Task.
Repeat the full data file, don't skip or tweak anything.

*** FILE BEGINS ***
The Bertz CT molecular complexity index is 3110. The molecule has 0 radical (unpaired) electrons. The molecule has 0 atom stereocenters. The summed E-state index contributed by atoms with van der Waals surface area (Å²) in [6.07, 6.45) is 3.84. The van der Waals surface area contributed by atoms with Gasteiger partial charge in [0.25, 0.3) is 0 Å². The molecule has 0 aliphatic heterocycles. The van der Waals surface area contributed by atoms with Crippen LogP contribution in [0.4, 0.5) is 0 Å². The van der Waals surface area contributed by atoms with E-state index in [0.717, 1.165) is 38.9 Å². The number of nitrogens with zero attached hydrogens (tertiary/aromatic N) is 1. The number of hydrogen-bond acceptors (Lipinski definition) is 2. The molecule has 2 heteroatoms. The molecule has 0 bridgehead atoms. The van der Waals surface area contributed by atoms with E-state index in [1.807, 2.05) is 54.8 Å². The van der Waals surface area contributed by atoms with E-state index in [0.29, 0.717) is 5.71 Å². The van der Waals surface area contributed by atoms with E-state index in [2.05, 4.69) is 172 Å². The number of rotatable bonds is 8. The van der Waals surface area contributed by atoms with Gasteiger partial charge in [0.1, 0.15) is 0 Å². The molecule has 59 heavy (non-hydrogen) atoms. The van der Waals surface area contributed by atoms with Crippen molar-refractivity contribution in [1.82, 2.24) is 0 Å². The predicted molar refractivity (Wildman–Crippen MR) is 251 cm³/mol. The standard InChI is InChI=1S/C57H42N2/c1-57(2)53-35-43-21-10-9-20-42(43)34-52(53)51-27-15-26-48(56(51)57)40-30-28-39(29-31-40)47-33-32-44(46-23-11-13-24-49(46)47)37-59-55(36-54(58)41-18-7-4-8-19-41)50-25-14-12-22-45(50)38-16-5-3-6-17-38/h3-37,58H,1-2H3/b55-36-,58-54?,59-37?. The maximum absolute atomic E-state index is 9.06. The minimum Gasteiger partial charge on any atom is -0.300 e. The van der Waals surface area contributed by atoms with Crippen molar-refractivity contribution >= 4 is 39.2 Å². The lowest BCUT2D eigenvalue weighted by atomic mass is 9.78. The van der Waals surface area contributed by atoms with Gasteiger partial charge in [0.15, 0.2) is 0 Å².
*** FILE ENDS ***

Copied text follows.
The Bertz CT molecular complexity index is 3110. The molecule has 0 radical (unpaired) electrons. The molecule has 0 atom stereocenters. The summed E-state index contributed by atoms with van der Waals surface area (Å²) in [6.07, 6.45) is 3.84. The van der Waals surface area contributed by atoms with Gasteiger partial charge in [0.25, 0.3) is 0 Å². The molecule has 0 aliphatic heterocycles. The van der Waals surface area contributed by atoms with Crippen LogP contribution in [0.4, 0.5) is 0 Å². The van der Waals surface area contributed by atoms with E-state index in [0.717, 1.165) is 38.9 Å². The number of nitrogens with zero attached hydrogens (tertiary/aromatic N) is 1. The number of hydrogen-bond acceptors (Lipinski definition) is 2. The molecule has 2 heteroatoms. The molecule has 0 bridgehead atoms. The van der Waals surface area contributed by atoms with E-state index in [1.807, 2.05) is 54.8 Å². The van der Waals surface area contributed by atoms with E-state index in [0.29, 0.717) is 5.71 Å². The van der Waals surface area contributed by atoms with E-state index in [2.05, 4.69) is 172 Å². The number of rotatable bonds is 8. The van der Waals surface area contributed by atoms with Gasteiger partial charge in [0.1, 0.15) is 0 Å². The molecule has 59 heavy (non-hydrogen) atoms. The van der Waals surface area contributed by atoms with Crippen molar-refractivity contribution in [1.82, 2.24) is 0 Å². The predicted molar refractivity (Wildman–Crippen MR) is 251 cm³/mol. The standard InChI is InChI=1S/C57H42N2/c1-57(2)53-35-43-21-10-9-20-42(43)34-52(53)51-27-15-26-48(56(51)57)40-30-28-39(29-31-40)47-33-32-44(46-23-11-13-24-49(46)47)37-59-55(36-54(58)41-18-7-4-8-19-41)50-25-14-12-22-45(50)38-16-5-3-6-17-38/h3-37,58H,1-2H3/b55-36-,58-54?,59-37?. The maximum absolute atomic E-state index is 9.06. The minimum Gasteiger partial charge on any atom is -0.300 e. The van der Waals surface area contributed by atoms with Crippen molar-refractivity contribution >= 4 is 39.2 Å². The lowest BCUT2D eigenvalue weighted by atomic mass is 9.78. The van der Waals surface area contributed by atoms with Gasteiger partial charge in [0.15, 0.2) is 0 Å².